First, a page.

The Scottish Covenanters
in Making and remaking saints in nineteenth-century Britain
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The Covenanter Martyrs of the later seventeenth century were national heroes in nineteenth-century Scotland, yet their commemoration was fraught with risk. Whether through civic events, the marking of anniversaries, or the raising of historical statuary, any attempt to remember the Covenanters carried with it dangerous associations with idolatry. The sanctification of anyone – let alone their Protestant heroes – was anathema to Scottish Presbyterians. Or was it? Embodied in Scott’s Old Mortality, maintaining the grave sites of martyred Covenanters had long been a tradition within Scottish Presbyterianism. Combined with the publication of stories of the martyrs as instructive tales, the Covenanting flame was kept burning throughout the eighteenth century. Yet by the mid-nineteenth century, as this chapter argues, the Martyrs occupied a central role in Scottish memory. To remember the Covenanters was to keep alive the ideals they died for: the spiritual independence of the Church, the rejection of popish ritual and episcopacy, and – more broadly – the Scottish-national virtue of civil and religious liberty. This paper concentrates on commemorative practice as a means of understanding the role played by the Covenanters in nineteenth-century Scottish society. It draws on newspaper reports of commemorative events, as well as collected essays and published sermons, to throw light on a neglected corner of the burgeoning field of collective memory and commemoration studies.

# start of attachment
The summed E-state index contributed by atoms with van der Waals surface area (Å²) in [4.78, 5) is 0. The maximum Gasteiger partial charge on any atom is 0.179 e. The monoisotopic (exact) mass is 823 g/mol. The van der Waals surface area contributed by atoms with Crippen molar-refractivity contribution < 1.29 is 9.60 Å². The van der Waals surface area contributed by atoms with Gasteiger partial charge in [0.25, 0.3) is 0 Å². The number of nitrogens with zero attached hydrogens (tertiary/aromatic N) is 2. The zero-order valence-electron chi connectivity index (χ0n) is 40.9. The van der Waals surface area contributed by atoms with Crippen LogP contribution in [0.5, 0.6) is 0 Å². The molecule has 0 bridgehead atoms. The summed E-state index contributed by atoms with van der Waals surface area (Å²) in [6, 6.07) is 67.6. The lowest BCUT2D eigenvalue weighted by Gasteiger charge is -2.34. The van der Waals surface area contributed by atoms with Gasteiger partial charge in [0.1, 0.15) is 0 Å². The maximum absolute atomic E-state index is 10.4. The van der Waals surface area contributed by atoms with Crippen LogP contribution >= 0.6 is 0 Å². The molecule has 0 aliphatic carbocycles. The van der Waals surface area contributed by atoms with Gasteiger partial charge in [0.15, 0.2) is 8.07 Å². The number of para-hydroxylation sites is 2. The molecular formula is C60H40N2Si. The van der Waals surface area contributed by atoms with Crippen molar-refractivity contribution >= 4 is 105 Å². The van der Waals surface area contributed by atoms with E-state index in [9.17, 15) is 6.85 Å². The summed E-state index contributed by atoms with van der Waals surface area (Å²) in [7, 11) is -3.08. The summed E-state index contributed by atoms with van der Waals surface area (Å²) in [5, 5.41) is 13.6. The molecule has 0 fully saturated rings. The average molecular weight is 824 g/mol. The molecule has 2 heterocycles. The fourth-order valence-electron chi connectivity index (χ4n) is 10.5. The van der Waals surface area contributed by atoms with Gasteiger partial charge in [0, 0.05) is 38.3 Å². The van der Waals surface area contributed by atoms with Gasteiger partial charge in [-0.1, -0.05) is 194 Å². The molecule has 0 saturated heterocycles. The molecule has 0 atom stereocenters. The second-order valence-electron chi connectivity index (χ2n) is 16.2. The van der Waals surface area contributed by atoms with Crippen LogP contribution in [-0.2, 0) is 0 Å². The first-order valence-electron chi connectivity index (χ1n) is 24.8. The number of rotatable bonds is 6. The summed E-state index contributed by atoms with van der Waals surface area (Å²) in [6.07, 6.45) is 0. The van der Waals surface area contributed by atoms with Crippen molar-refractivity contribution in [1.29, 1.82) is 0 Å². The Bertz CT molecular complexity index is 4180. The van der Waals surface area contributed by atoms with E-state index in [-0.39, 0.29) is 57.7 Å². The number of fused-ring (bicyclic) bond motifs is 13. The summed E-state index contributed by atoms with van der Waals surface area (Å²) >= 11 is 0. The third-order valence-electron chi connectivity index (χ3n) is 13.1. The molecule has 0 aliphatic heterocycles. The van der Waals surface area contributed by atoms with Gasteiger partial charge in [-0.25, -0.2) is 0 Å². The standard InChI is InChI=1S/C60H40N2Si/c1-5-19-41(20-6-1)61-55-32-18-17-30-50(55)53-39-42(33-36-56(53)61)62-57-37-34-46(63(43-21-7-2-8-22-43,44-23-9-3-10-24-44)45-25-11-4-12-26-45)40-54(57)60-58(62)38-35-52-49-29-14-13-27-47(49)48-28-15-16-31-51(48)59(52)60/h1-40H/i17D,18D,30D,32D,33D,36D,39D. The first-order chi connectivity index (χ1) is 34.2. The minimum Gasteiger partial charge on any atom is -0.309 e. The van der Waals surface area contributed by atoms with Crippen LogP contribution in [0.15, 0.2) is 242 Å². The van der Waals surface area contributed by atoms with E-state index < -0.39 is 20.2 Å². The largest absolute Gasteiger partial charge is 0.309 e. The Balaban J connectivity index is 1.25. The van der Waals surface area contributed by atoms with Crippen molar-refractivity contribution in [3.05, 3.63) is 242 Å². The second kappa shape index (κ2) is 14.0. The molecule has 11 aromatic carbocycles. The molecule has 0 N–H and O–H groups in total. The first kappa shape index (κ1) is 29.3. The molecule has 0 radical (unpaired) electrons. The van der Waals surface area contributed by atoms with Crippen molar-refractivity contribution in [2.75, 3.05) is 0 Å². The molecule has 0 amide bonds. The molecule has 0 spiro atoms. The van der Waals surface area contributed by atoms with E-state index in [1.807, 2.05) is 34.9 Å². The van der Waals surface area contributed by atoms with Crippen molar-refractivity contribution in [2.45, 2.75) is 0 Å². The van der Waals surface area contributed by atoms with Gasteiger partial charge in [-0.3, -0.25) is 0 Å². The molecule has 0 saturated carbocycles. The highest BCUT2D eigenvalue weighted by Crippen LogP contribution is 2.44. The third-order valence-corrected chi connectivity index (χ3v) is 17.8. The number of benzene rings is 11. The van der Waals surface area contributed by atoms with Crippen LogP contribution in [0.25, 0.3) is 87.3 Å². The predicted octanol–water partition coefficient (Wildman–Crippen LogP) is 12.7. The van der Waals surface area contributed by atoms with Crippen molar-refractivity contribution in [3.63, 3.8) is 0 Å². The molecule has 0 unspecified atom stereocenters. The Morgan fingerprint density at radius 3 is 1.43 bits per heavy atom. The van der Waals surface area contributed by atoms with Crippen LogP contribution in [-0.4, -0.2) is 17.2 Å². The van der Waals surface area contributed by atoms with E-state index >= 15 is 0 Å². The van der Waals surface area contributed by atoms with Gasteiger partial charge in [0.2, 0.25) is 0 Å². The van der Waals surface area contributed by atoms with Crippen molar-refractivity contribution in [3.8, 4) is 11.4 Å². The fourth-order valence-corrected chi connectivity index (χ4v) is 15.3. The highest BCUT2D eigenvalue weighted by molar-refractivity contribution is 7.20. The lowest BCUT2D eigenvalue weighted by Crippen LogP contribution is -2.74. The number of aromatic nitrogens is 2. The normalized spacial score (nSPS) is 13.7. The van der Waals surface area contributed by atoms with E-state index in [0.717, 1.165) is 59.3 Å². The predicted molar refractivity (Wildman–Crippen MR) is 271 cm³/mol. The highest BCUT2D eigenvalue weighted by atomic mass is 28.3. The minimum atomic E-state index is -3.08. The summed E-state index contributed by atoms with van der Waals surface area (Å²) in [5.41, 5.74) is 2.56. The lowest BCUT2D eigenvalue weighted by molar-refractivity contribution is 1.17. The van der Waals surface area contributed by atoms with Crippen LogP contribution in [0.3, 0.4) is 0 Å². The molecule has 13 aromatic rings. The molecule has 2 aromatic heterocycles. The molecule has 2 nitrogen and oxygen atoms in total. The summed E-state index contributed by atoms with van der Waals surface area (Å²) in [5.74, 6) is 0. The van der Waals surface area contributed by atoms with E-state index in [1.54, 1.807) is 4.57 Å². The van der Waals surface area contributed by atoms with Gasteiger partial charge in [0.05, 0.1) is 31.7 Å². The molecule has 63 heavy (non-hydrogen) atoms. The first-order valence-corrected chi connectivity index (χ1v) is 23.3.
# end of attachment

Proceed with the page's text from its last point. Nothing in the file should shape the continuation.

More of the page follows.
Editor: Gareth Atkins


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